Health and safety covers many factors in the office from the expected DSE risk assessment to how to use basic office equipment, sensible use of chairs and how to avoid things that could cause accidents. DSE risk assessment will cover the opinion of health professionals about how long it is healthy to be sitting in one position and the recommendation is that we take regular breaks from our desk throughout the day. This is said to relieve the possibility of back ache and eye strain.
But there is a much more life threatening reason we should be taking note of this aspect of DSE risk assessment. It has been found that office workers are highly susceptible to deep vein thrombosis.
Normally, DVT is associated with long haul flights but if you think about it, sitting on a plane is no different from sitting at your desk if there is insufficient leg movement.
The risk of blood clots in the legs or lung, which can prove fatal, could be doubled in office workers who do not take enough breaks. It is serious enough to be given its own tag of e-thrombosis, covering anyone sitting working at a computer all day. Long periods of immobility cause blood clots to form. If they travel to the lung they can cause the lungs to collapse or the heart to stop.
If this condition goes unnoticed until it is too late, up to thirty percent of sufferers will die and that is a serious amount of people that should have this danger pointed out to them during DSE risk assessment.
Frequent foot and leg exercises, even whilst sitting at the desk will help a great deal, flexing and pointing of the feet is one useful way of keeping the blood flowing freely but it is much more beneficial to get up and walk around for a few minutes every half hour.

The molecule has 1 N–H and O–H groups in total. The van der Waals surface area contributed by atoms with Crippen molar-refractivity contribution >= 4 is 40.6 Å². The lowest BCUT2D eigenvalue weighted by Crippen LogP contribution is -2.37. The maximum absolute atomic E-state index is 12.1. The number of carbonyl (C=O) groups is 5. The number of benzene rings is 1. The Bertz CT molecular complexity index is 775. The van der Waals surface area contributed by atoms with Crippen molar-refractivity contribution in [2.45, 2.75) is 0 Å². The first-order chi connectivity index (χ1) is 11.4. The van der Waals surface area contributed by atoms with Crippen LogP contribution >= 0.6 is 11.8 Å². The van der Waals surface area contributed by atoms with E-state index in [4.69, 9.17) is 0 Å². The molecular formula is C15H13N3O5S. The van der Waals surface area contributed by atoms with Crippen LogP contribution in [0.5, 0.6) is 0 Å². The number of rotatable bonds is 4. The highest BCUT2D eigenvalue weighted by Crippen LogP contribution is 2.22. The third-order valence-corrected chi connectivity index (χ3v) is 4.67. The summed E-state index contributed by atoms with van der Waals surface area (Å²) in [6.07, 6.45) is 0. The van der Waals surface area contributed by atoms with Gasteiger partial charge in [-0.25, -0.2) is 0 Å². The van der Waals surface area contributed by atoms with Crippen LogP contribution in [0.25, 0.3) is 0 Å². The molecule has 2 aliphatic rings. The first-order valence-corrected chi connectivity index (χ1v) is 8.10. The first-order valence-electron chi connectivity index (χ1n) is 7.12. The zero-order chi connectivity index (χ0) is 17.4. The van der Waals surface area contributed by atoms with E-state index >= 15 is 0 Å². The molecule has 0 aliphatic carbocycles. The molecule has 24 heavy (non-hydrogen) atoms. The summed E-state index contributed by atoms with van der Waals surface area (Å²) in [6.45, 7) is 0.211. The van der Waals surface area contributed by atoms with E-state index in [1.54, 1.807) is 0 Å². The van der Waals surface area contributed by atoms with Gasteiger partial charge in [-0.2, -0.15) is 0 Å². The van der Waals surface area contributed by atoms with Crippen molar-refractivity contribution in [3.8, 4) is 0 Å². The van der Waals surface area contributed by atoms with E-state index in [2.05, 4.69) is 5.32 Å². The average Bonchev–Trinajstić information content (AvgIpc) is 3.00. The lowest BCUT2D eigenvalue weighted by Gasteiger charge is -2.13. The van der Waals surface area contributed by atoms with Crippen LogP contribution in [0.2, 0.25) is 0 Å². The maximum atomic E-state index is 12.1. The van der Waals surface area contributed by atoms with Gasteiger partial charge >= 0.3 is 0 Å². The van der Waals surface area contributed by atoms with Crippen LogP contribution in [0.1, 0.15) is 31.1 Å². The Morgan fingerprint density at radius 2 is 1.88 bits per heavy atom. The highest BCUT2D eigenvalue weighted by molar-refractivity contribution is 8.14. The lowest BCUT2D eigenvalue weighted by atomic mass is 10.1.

This is easier said than done. Once at your desk and involved in your workload for that day, the next thing you know its lunch time and you havent moved more than your fingertips.
Walking around, even just for a few minutes, at regular intervals throughout the day will suffice in the fight against DVT. However, try to avoid taking walks around the car park.
Traffic fumes will increase the risk of blood clots because of the amount of extra pollution in the air. And, of course, this pollution will be intensified in the slow moving traffic of the office car park. This is one thing that DSE risk assessment will not tell you about because the office itself does not suffer traffic pollution. Tiny particles within the fumes have been found to contribute to DVT.
What DSE risk assessment will cover however, is the incidents of slips and trips within the office. It is absolutely essential that no trailing flexes are left laying around and the same applies to peoples bags or anything that might possibly cause a trip hazard.
This is because even a sprained ankle can lead to an increased risk of DVT. In a survey of 2,500 DVT patients it was discovered that twelve percent had suffered a minor leg injury at some point in the three months before the clot.
So, if you have just come back from a long haul flight, are on the contraceptive pill, walk through traffic fumes on the way to work and then sit in the office all day, you really should take a closer look at your lifestyle if you want to avoid deep vein thrombosis.
About the Author (text)Health and safety expert Catherine Harvey looks at how tips from DSE risk assessment can help to counteract DVT among office workers. To find out more please visit http://www.complywise.co.uk/
DSE risk assessment